Press Release – Scientists Advise Fishery Management Council on Area-Based Management and Development of a University of Hawaii Fisheries Program (15 June 2022)
HONOLULU (15 June 2022) The Council’s Scientific and Statistical Committee discussed a report written by the area-based management subcommittee of the Council Coordination Committee (CCC) to address the Biden Administration’s America the Beautiful initiative. The initiative’s goal is to “conserve” 30% of U.S. lands and waters by 2030. The purpose of the report was to take inventory of existing managed areas in the U.S. exclusive economic zone (EEZ) relative to the 30×30 initiative and discuss pros and cons of area-based management.
The subcommittee developed a draft definition of conservation areas to identify qualifying regions since none exists elsewhere. The Western Pacific Region (WPR) is the largest managed ocean area (~1.7 million square nautical miles) in the United States, and more than 60% of its waters (1,032,825 nm2) meet the America the Beautiful criteria. The WPR alone already meets 29% of the initiative’s goal.
The Pacific Remote Islands Coalition recently proposed to expand no-take areas of the Pacific Remote Islands Marine National Monument to the entire U.S. EEZ, making it the largest marine protected area in the world.
The SSC noted it doesn’t make sense scientifically, doesn’t protect diverse habitats and creates unbalanced regional representation, leading to strong socioeconomic impacts and undermining biodiversity goals.
The SSC suggested the Council request a comprehensive evaluation of the unintended consequences of the proposed expansion and that any measures be evaluated through a transparent and public process prior to implementation. SSC members clarified unintended consequences of the expansion range from displacement of U.S. fisheries by competing foreign fisheries to reduced supply of U.S.-caught fish to the American Samoa cannery.
The SSC also discussed the development of a University of Hawai‘i (UH) Fisheries Program, which may be based on a Coastal and Marine Resources graduate program approved (but not enacted) in 2005. Fisheries play a large role in the culture, food security, and economic development of the WPR. A fisheries education program is needed to build capacity for employment and professional development in Hawai‘i and the U.S. Pacific Territories. Academic and professional development infrastructure is lacking outside of the continental United States.
SSC members expressed support for the program and noted Council staff will contact faculty and administrators at UH to express support and assistance. The SSC recommended revisiting this issue at its September 2022 meeting.
The SSC heard an update on Equity and Environmental Justice (EEJ) activities in the WPR, including a CCC working group report (https://tinyurl.com/EEJReport) that defines EEJ issues within a U.S. fisheries management context, and a WPR EEJ in Fisheries Management workshop. The workshop included discussion on the Council’s impact and contributions in advancing EEJ for WPR fisheries. Participants provided insights into how the Council can leverage several tools—fund, implement, empower, and advocate—to effect change.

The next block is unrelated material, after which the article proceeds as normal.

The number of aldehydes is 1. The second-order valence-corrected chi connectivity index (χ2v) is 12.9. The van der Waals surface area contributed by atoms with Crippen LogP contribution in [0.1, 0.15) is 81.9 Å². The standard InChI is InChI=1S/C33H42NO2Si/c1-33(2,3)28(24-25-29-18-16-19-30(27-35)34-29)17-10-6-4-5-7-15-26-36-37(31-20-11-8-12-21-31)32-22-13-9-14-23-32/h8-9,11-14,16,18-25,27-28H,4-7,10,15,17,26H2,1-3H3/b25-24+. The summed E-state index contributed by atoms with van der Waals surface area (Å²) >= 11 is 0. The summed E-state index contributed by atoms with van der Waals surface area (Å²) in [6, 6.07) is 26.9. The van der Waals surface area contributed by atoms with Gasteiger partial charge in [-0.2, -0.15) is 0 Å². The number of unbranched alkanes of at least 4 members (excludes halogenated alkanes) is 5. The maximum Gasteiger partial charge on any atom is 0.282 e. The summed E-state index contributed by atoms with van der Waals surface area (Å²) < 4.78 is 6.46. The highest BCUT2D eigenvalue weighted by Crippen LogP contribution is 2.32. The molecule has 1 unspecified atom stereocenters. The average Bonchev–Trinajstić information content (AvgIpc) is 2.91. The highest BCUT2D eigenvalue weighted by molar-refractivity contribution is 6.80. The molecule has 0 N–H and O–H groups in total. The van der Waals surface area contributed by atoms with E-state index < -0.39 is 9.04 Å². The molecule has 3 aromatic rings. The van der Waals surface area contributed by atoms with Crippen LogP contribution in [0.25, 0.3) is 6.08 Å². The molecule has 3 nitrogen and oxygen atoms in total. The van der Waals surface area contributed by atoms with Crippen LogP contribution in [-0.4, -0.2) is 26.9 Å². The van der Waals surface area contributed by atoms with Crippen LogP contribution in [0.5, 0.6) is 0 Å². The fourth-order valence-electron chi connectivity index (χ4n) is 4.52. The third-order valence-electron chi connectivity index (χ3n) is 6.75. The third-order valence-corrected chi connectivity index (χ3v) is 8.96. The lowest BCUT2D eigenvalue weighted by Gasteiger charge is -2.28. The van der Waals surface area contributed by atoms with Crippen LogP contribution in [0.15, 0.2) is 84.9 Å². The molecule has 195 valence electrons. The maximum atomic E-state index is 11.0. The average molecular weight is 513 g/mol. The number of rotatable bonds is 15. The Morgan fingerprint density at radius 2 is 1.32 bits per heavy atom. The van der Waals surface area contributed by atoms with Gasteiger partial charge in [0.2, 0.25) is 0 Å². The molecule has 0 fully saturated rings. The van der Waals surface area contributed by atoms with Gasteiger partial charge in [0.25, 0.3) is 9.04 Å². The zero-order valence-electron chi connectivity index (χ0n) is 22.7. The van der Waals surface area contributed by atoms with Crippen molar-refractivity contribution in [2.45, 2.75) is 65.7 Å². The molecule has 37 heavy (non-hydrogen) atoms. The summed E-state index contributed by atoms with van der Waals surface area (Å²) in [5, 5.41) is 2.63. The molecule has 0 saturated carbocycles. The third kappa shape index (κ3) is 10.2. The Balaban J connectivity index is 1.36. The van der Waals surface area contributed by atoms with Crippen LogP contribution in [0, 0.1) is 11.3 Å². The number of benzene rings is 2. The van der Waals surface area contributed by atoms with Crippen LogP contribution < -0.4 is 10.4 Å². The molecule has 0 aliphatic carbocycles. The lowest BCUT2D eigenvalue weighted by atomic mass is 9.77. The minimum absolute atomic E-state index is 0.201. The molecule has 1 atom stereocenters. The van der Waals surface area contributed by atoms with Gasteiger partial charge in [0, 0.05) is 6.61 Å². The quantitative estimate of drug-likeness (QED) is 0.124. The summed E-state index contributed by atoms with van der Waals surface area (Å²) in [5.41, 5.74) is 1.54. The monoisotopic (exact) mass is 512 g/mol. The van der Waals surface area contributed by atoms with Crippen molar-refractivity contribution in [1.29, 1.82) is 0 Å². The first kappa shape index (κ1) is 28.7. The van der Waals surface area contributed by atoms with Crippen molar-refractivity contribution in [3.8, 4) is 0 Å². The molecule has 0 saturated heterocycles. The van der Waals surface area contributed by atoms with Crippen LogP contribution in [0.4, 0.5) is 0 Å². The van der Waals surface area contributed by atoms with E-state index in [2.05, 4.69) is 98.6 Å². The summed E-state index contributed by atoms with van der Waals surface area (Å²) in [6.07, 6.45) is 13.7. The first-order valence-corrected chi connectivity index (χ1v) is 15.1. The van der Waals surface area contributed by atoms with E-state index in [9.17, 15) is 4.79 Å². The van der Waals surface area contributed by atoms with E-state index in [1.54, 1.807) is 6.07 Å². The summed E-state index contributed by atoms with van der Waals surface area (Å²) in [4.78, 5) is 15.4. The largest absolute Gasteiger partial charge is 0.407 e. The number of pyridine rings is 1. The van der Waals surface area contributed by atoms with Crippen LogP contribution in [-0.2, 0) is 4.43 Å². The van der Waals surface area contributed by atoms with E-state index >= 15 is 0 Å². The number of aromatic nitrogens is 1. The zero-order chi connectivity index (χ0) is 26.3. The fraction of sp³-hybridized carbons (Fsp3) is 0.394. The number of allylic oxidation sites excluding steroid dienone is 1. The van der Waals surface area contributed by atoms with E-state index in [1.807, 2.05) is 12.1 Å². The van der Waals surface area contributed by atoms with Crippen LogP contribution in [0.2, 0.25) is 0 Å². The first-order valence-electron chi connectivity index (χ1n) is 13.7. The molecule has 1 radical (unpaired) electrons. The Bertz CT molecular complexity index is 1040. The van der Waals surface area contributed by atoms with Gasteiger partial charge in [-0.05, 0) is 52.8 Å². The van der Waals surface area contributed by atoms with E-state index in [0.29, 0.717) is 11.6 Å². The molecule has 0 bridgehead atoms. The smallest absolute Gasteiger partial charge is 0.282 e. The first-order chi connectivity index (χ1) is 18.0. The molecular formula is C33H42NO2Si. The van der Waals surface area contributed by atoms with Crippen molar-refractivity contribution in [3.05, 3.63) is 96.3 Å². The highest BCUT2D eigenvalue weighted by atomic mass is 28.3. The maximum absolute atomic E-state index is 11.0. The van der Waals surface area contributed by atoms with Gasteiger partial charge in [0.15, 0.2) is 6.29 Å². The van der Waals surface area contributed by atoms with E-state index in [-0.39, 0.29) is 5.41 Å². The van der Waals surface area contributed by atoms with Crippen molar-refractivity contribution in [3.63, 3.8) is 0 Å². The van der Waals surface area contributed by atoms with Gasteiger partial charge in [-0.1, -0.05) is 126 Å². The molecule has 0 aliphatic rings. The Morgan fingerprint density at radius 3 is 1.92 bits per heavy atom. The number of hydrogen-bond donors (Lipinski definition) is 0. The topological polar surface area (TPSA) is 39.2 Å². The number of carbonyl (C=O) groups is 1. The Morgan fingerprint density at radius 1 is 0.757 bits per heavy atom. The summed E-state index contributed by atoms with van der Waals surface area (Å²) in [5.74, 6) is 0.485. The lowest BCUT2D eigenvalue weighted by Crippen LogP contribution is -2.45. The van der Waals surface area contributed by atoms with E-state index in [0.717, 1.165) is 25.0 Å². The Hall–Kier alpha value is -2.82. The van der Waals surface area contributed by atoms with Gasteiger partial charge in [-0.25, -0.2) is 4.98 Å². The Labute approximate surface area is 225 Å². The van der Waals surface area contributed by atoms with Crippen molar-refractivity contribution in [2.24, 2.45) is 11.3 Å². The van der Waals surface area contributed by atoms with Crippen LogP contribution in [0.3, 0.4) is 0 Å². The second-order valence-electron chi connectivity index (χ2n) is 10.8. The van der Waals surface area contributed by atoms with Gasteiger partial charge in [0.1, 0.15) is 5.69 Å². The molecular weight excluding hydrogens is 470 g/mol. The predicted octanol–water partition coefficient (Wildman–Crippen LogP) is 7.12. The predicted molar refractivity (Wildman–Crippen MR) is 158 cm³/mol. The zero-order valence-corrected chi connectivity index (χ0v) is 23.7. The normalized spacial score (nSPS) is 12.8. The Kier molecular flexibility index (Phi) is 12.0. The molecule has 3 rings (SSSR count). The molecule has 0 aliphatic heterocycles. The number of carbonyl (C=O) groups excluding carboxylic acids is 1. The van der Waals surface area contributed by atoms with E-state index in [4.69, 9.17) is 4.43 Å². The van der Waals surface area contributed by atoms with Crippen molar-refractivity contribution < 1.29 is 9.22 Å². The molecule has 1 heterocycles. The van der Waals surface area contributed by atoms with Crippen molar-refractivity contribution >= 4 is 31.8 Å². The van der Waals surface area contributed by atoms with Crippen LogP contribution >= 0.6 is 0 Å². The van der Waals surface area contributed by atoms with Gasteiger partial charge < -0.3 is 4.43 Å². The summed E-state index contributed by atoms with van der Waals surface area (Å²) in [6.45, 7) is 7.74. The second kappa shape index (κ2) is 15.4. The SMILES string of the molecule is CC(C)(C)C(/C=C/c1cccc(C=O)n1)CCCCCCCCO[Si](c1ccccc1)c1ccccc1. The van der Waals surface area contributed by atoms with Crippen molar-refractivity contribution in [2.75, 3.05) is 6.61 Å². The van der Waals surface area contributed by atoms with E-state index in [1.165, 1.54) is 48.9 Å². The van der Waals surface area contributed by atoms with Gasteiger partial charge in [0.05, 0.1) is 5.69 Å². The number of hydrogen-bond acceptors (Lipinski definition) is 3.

The SSC also discussed the National Marine Fisheries Service (NMFS) draft EEJ strategy, which identified barriers to EEJ and how the agency plans to address issues in underserved communities. This will lead to step-down implementation plans at the regional level to create a framework to incorporate EEJ into NMFS’ daily activities. SSC members highlighted the importance of inclusive governance and noted several barriers, including system complexity, overuse of jargon, and the public’s negative attitude and distrust of the process.
Scientific and Statistical Committee: James Lynch (Sierra Pacific Industries) (chair); Debra Cabrera (University of Guam); Frank Camacho (University of Guam); Milani Chaloupka (University of Queensland); Erik Franklin (University of Hawai‘i, School of Ocean and Earth Science and Technology); Jay Gutierrez (Guam Division of Aquatic and Wildlife Resources); Shelton Harley (Fisheries New Zealand); Jason Helyer (Hawai‘i Division of Aquatic Resources); Ray Hilborn (University of Washington); Justin Hospital (National Marine Fisheries Service (NMFS) PIFSC); David Itano (fisheries consultant); Donald Kobayashi (NMFS PIFSC); Steve Martell (SeaState, Inc.); Domingo Ochavillo (American Samoa Department of Marine and Wildlife Resources); Graham Pilling (Secretariat of the Pacific Community); Kurt Schaefer (Inter-American Tropical Tuna Commission); Craig Severance (University of Hawai‘i at Hilo, retired); Michael Tenorio (CNMI Division of Fish and Wildlife); and Michael Seki (ex-officio) (NMFS PIFSC).
Western Pacific Regional Fishery Management Council: Secretary of Commerce appointees from nominees selected by American Samoa, CNMI, Guam and Hawai‘i governors: Roger Dang, Fresh Island Fish Co. (Hawai‘i) (vice chair); Manny Dueñas, Guam Fishermen’s Cooperative Association (Guam) (vice chair); John Gourley, Micronesian Environmental Services (CNMI) (vice chair); Will Sword, noncommercial fisherman/engineer (American Samoa) (vice chair); Monique Amani, business owner (Guam); Howard Dunham, commercial fisherman (American Samoa); Matt Ramsey, Conservation International (Hawai‘i); and McGrew Rice, charter boat captain (CNMI). Designated state officials: Anthony Benavente, CNMI Dept. of Lands and Natural Resources; Suzanne Case, Hawai‘i Dept. of Land & Natural Resources; Chelsa Muña-Brecht, Guam Dept. of Agriculture; and Archie Soliai, American Samoa Dept. of Marine & Wildlife Resources (chair). Designated federal officials (voting): Michael Tosatto, NMFS Pacific Islands Regional Office. Designated federal officials (nonvoting): Colin Brinkman, U.S. Dept. of State; Brian Peck, U.S. Fish and Wildlife Service; and RADM Mike Day, U.S. Coast Guard 14th District.